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o The layout plan of the proposed Ozone village, Ogun State

Govt awards Ozone village development contract Contract

The Ozone Village, located in Irolu-Remo, Ogun State, will serve as a By ChInodum lJwae8buIam technology development and training centre, boosts of CFC and Halon A HEAD of the deadline to rlfreeze the consumption destruction facility, conference hall, hotel accommodation, administraof hydro fluorocarbons tive block and Halon bank and hydrocarbon plant, as well as warehouse (HCFCs) by lanuary I, 2013, the Federa Government and recreational facility, has awarded contract for the development of a multi facility complex to house the nation's stride in the. phase-out of Ozone Deilleting Substances (ODS) in the country. The Federal Ministry of Environment is promoting the complex, rocated in Irolu-Remo, Ogun State, known as Ozone .•Village. The contract for the development has been awarded to Messrs Pamaque Nigeria

Limited, an indigenous firm. The village is expected to serve as a technolo~ development and trainmg centre. It would house locally fabricated prototype ozone friendly machines, including a box foaming machine, CFC recovery and recycling machine and hydrocarbon refrigerant production machine. Among facilities proposed in the Ozone Village are CFC

and Halon destruction facility, conference hall, hotel accommodation, administrative block and Halon bank and hydrocarbon plant, as well as warehouse and recreational facility. The Guardian gathered that the contractor has moved to site recently. The Managing Director, Pamaque, Chief Olatunji aye fuga said that the project is on course.

The Minister of Environment, Mr. John Odey, disclosed recently that the United Nations Development Programme (UNDP) as globally competitive has certified the box foam machine. He however, called for the support of the organisation to. consider the hydrocarbon production machine as a pilot demonstration project, under the HCFC pnase out programme.

On the ozone layer, the minister said tnat the world has made tremendous progress in its efforts to protect it. He stated that it has been a qUiet revolution in t!).e international chemicals management agenda. The box is said to be globally competitive and the initiative has been Ilresented to the Multilateral Fund of the Montreal protocol under the HCFC programme to consider as a pilot demonstration project for a Hydro carbon production machine. The Montreal Protocol requires countries to also start freeze the consumption of hydro fluorocar-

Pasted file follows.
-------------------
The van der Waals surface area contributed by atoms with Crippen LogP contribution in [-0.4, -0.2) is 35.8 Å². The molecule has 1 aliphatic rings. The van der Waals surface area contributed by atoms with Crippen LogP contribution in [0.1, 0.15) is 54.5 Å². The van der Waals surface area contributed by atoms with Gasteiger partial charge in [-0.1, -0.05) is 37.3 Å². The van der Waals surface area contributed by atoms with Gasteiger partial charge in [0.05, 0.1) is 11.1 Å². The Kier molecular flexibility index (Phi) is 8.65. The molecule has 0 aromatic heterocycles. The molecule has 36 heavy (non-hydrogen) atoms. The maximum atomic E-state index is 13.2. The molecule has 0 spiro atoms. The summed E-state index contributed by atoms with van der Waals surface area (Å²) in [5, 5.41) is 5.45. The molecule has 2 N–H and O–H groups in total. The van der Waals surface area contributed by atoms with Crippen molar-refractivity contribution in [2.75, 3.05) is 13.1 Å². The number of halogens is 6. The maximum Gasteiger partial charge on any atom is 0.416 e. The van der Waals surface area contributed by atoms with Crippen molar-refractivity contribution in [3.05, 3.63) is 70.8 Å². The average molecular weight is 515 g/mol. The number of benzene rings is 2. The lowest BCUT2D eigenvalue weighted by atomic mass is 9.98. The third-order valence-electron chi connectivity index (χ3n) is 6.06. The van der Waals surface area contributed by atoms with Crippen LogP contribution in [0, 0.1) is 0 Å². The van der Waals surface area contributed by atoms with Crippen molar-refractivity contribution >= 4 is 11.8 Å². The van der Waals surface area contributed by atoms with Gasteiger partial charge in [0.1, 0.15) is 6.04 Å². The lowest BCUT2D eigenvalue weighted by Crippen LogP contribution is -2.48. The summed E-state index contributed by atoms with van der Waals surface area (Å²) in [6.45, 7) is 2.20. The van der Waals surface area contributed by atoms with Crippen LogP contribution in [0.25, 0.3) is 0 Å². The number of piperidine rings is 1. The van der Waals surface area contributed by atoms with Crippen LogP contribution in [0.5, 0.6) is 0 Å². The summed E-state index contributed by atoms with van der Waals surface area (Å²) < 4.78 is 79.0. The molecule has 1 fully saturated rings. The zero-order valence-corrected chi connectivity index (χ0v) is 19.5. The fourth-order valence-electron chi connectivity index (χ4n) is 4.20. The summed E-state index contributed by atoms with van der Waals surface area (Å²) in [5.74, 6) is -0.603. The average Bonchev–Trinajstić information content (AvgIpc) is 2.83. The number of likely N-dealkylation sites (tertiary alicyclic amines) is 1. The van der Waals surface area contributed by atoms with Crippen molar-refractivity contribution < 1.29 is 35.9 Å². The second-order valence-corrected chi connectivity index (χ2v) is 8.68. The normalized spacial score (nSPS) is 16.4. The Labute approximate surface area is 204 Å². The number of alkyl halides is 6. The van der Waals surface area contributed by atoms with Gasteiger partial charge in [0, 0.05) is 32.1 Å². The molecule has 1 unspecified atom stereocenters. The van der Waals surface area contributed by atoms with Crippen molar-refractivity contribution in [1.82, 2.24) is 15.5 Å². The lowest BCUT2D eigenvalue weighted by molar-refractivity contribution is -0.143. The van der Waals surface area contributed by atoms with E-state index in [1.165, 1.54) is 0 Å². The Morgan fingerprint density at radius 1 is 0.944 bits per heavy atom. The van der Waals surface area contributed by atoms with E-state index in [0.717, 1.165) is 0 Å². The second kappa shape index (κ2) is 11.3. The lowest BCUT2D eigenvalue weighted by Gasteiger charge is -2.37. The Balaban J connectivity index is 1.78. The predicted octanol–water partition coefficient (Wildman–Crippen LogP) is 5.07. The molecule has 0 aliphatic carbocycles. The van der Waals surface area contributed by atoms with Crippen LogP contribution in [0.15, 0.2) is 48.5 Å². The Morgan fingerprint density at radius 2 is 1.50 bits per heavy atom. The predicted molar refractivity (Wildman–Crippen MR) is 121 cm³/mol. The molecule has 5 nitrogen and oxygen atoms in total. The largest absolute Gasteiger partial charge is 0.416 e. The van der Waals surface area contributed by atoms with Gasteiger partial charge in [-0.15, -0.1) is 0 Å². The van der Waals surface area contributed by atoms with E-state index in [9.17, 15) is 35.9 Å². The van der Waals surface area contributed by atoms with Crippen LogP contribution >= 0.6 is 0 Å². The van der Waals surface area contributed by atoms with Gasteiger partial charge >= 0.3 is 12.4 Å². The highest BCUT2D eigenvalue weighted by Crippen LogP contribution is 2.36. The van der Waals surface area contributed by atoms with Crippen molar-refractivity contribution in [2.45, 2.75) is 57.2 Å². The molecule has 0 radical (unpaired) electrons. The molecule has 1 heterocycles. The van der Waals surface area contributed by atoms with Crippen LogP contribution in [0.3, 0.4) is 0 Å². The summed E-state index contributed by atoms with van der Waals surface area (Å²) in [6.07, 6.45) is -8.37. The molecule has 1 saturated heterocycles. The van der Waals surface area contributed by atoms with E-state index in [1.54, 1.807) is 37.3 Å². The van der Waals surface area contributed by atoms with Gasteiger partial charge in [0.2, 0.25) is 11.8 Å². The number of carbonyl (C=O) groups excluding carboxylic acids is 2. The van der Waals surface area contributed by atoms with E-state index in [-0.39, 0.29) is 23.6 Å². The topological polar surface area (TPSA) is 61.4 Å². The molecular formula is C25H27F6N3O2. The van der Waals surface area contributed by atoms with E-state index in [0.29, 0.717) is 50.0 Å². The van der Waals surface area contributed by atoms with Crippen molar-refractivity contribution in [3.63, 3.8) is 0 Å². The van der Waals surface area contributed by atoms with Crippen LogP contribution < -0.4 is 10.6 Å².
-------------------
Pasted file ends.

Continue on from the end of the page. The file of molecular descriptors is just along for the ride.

bons (HCFCs) by 1st January, 2013 and some countries started have already restricting the importation of HCFCs to enable them meet the 2013 target. HCFCs have a high potential of global warming. Unlike for the CFCs where the phase out plans were only meant to address the ozone depleting potential, we now want to also consider the value added to the mitigation of the climate change. From past experience in CFC phase out, there was an influx in import of equipment using HCFCs towards African countries as other parts of the world will be grappling to get rid of their unwanted

Climate change growing risk {Of;,. insurers, say operators ldiIil_ INSURERS are struggling to lassess the risks from climate change, industry officials say, with the floods in Australia and Brazil highlighting the potential losses from greater extremes of weather. Scientists say a warmer world will cause

more intense

drought, floods, cyclones as well as risin~ sea levels and the


Two men 11ft the~ boat 0V0f a fence as they travel through flooded streets, In a commercial area of Brisbane. Photo: ReuterslTlm Wlmbome

disasters has already soared over the past several decades. Adding to the risks is a growIng human population, more people moving Into cities, particularly in ASia, and more property In the path of Increasingly volatile weather. This makes it harder to tease out a direct climate change link in ever- rising losses,

With the increasing losses all over the world due to biting climate change, the risk experts, particularly, insurers, are beginning to feel uneasy over rising profile of damage, which some experts see to be inimical to the insurance industrv. experts s~y. Lack of long-term weather data in some parts of the world is also clouding the picture. Another problem is the narrow time horizon insurers typ-

ically focus on. Reinsurers, for instance, renew their contracts annually based on past losses, meaning they are not so concerned about trends decades in the future. "There is stiD a fair amount of uncertainly as to climate change and the attribution of climate change to natural events or man·made and

therefore it has not translated yet into the pricing," Yves Guerard, secretary-general of the Ottawa-based International Actuarial AsSociation, told Reuters. Some insurers are seeing a cli-

mate change link and rising risks. "Ignoring ~Iobal warming will risk an Increasing exposure and therefore insured losses will escalate," said Scott Ryrie. CEO of Allianz SE Reinsurance Asia-Pacific in CONTINUEO ON PAGE 49